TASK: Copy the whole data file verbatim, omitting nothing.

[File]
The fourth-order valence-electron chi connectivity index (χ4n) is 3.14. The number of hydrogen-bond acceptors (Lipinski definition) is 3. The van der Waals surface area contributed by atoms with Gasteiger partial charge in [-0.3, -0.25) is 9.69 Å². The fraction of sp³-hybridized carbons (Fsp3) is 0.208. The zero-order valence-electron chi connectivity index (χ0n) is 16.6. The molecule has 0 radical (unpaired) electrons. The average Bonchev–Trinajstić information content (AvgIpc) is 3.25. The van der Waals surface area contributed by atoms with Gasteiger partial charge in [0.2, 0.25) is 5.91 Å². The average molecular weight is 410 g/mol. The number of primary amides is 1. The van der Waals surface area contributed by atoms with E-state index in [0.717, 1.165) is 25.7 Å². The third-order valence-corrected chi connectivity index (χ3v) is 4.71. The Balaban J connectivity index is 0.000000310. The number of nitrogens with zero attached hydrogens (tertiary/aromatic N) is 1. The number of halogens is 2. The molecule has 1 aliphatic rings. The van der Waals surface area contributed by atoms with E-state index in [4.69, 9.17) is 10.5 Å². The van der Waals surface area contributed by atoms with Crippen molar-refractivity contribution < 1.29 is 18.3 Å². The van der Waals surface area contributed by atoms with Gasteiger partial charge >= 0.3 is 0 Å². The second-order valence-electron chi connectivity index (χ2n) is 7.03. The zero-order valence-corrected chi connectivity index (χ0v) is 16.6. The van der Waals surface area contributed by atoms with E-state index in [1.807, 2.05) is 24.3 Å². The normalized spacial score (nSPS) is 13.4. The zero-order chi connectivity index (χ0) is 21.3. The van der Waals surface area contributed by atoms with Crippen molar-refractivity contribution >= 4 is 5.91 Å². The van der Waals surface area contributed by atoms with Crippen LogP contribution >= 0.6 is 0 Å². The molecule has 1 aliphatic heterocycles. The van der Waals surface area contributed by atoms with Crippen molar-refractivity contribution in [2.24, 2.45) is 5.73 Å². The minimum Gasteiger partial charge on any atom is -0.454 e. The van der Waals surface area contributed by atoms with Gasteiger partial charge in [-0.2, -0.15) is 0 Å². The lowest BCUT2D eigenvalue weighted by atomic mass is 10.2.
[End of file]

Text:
The fourth-order valence-electron chi connectivity index (χ4n) is 3.14. The number of hydrogen-bond acceptors (Lipinski definition) is 3. The van der Waals surface area contributed by atoms with Gasteiger partial charge in [-0.3, -0.25) is 9.69 Å². The fraction of sp³-hybridized carbons (Fsp3) is 0.208. The zero-order valence-electron chi connectivity index (χ0n) is 16.6. The molecule has 0 radical (unpaired) electrons. The average Bonchev–Trinajstić information content (AvgIpc) is 3.25. The van der Waals surface area contributed by atoms with Gasteiger partial charge in [0.2, 0.25) is 5.91 Å². The average molecular weight is 410 g/mol. The number of primary amides is 1. The van der Waals surface area contributed by atoms with E-state index in [0.717, 1.165) is 25.7 Å². The third-order valence-corrected chi connectivity index (χ3v) is 4.71. The Balaban J connectivity index is 0.000000310. The number of nitrogens with zero attached hydrogens (tertiary/aromatic N) is 1. The number of halogens is 2. The molecule has 1 aliphatic rings. The van der Waals surface area contributed by atoms with E-state index in [4.69, 9.17) is 10.5 Å². The van der Waals surface area contributed by atoms with Crippen molar-refractivity contribution < 1.29 is 18.3 Å². The van der Waals surface area contributed by atoms with Gasteiger partial charge >= 0.3 is 0 Å². The second-order valence-electron chi connectivity index (χ2n) is 7.03. The zero-order valence-corrected chi connectivity index (χ0v) is 16.6. The van der Waals surface area contributed by atoms with E-state index in [1.807, 2.05) is 24.3 Å². The normalized spacial score (nSPS) is 13.4. The zero-order chi connectivity index (χ0) is 21.3. The van der Waals surface area contributed by atoms with Crippen molar-refractivity contribution >= 4 is 5.91 Å². The van der Waals surface area contributed by atoms with Crippen LogP contribution >= 0.6 is 0 Å². The molecule has 1 aliphatic heterocycles. The van der Waals surface area contributed by atoms with Crippen molar-refractivity contribution in [2.24, 2.45) is 5.73 Å². The minimum Gasteiger partial charge on any atom is -0.454 e. The van der Waals surface area contributed by atoms with Gasteiger partial charge in [-0.2, -0.15) is 0 Å². The lowest BCUT2D eigenvalue weighted by atomic mass is 10.2.